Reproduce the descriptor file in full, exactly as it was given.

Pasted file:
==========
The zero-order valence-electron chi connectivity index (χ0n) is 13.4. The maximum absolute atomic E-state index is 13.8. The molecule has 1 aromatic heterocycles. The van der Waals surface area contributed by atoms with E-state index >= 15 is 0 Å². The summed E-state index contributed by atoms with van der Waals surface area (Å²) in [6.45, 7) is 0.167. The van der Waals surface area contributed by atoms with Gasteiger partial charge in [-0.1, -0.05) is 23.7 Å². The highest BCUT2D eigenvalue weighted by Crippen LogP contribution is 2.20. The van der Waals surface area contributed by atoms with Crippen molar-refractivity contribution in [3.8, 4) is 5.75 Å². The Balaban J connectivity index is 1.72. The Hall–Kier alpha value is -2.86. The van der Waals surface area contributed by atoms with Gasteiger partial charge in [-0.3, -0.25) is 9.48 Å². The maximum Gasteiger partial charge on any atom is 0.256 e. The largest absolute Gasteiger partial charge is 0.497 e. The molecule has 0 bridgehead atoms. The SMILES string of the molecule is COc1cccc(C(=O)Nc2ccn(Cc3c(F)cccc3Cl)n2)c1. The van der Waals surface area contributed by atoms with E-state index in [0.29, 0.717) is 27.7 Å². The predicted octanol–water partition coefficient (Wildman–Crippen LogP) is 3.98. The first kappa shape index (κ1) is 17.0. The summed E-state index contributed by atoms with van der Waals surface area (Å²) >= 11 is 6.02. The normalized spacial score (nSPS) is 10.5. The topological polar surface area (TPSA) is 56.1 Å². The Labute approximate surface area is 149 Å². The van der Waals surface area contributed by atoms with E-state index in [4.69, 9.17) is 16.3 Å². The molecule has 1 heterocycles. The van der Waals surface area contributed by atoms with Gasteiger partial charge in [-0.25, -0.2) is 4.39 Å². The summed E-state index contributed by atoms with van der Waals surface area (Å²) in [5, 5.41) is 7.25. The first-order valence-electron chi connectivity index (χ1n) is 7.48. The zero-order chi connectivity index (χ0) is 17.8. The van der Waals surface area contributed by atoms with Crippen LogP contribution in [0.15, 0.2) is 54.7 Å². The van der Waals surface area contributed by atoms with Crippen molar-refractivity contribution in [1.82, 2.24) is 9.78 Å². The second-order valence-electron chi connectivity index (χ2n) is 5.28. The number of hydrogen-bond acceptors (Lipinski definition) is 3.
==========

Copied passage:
The zero-order valence-electron chi connectivity index (χ0n) is 13.4. The maximum absolute atomic E-state index is 13.8. The molecule has 1 aromatic heterocycles. The van der Waals surface area contributed by atoms with E-state index >= 15 is 0 Å². The summed E-state index contributed by atoms with van der Waals surface area (Å²) in [6.45, 7) is 0.167. The van der Waals surface area contributed by atoms with Gasteiger partial charge in [-0.1, -0.05) is 23.7 Å². The highest BCUT2D eigenvalue weighted by Crippen LogP contribution is 2.20. The van der Waals surface area contributed by atoms with Crippen molar-refractivity contribution in [3.8, 4) is 5.75 Å². The Balaban J connectivity index is 1.72. The Hall–Kier alpha value is -2.86. The van der Waals surface area contributed by atoms with Gasteiger partial charge in [-0.3, -0.25) is 9.48 Å². The maximum Gasteiger partial charge on any atom is 0.256 e. The largest absolute Gasteiger partial charge is 0.497 e. The molecule has 0 bridgehead atoms. The SMILES string of the molecule is COc1cccc(C(=O)Nc2ccn(Cc3c(F)cccc3Cl)n2)c1. The van der Waals surface area contributed by atoms with E-state index in [0.29, 0.717) is 27.7 Å². The predicted octanol–water partition coefficient (Wildman–Crippen LogP) is 3.98. The first kappa shape index (κ1) is 17.0. The summed E-state index contributed by atoms with van der Waals surface area (Å²) >= 11 is 6.02. The normalized spacial score (nSPS) is 10.5. The topological polar surface area (TPSA) is 56.1 Å². The Labute approximate surface area is 149 Å². The van der Waals surface area contributed by atoms with E-state index in [4.69, 9.17) is 16.3 Å². The molecule has 1 heterocycles. The van der Waals surface area contributed by atoms with Gasteiger partial charge in [-0.25, -0.2) is 4.39 Å². The summed E-state index contributed by atoms with van der Waals surface area (Å²) in [5, 5.41) is 7.25. The first-order valence-electron chi connectivity index (χ1n) is 7.48. The zero-order chi connectivity index (χ0) is 17.8. The van der Waals surface area contributed by atoms with Crippen LogP contribution in [0.15, 0.2) is 54.7 Å². The van der Waals surface area contributed by atoms with Crippen molar-refractivity contribution in [1.82, 2.24) is 9.78 Å². The second-order valence-electron chi connectivity index (χ2n) is 5.28. The number of hydrogen-bond acceptors (Lipinski definition) is 3.